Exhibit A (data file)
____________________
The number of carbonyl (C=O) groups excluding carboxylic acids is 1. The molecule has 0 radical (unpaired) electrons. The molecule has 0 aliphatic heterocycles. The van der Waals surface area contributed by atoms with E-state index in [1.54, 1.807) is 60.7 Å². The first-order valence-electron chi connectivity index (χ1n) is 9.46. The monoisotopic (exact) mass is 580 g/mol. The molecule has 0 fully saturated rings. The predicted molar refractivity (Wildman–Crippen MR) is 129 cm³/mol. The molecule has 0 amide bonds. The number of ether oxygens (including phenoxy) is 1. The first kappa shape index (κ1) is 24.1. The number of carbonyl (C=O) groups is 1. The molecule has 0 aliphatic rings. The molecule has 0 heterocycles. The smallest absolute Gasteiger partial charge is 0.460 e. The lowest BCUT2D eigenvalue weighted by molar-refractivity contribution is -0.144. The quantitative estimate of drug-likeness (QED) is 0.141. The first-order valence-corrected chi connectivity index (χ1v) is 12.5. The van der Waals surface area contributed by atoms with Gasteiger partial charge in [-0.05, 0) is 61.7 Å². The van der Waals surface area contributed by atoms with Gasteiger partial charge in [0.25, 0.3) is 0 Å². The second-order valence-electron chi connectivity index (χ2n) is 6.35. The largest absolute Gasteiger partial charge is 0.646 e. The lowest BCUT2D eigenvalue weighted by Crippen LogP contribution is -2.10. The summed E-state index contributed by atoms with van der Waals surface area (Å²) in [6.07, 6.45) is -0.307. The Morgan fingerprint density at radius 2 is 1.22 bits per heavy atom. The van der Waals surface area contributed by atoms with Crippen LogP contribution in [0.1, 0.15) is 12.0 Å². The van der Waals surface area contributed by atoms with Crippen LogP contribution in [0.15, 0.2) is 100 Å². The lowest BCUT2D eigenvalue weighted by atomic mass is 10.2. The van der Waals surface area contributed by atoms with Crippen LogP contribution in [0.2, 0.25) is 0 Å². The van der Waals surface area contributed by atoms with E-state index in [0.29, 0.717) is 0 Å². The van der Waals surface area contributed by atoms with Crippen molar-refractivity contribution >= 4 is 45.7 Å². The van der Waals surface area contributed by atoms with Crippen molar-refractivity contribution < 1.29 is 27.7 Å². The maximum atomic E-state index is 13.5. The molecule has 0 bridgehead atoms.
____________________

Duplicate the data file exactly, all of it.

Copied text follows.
The number of carbonyl (C=O) groups excluding carboxylic acids is 1. The molecule has 0 radical (unpaired) electrons. The molecule has 0 aliphatic heterocycles. The van der Waals surface area contributed by atoms with E-state index in [1.54, 1.807) is 60.7 Å². The first-order valence-electron chi connectivity index (χ1n) is 9.46. The monoisotopic (exact) mass is 580 g/mol. The molecule has 0 fully saturated rings. The predicted molar refractivity (Wildman–Crippen MR) is 129 cm³/mol. The molecule has 0 amide bonds. The number of ether oxygens (including phenoxy) is 1. The first kappa shape index (κ1) is 24.1. The number of carbonyl (C=O) groups is 1. The molecule has 0 aliphatic rings. The molecule has 0 heterocycles. The smallest absolute Gasteiger partial charge is 0.460 e. The lowest BCUT2D eigenvalue weighted by molar-refractivity contribution is -0.144. The quantitative estimate of drug-likeness (QED) is 0.141. The first-order valence-corrected chi connectivity index (χ1v) is 12.5. The van der Waals surface area contributed by atoms with Gasteiger partial charge in [-0.05, 0) is 61.7 Å². The van der Waals surface area contributed by atoms with Gasteiger partial charge in [0.25, 0.3) is 0 Å². The second-order valence-electron chi connectivity index (χ2n) is 6.35. The largest absolute Gasteiger partial charge is 0.646 e. The lowest BCUT2D eigenvalue weighted by Crippen LogP contribution is -2.10. The summed E-state index contributed by atoms with van der Waals surface area (Å²) in [6.07, 6.45) is -0.307. The Morgan fingerprint density at radius 2 is 1.22 bits per heavy atom. The van der Waals surface area contributed by atoms with Crippen LogP contribution in [0.1, 0.15) is 12.0 Å². The van der Waals surface area contributed by atoms with Crippen LogP contribution in [0.15, 0.2) is 100 Å². The lowest BCUT2D eigenvalue weighted by atomic mass is 10.2. The van der Waals surface area contributed by atoms with Crippen LogP contribution in [0.2, 0.25) is 0 Å². The van der Waals surface area contributed by atoms with E-state index in [0.29, 0.717) is 0 Å². The van der Waals surface area contributed by atoms with Crippen molar-refractivity contribution >= 4 is 45.7 Å². The van der Waals surface area contributed by atoms with Crippen molar-refractivity contribution < 1.29 is 27.7 Å². The maximum atomic E-state index is 13.5. The molecule has 0 bridgehead atoms.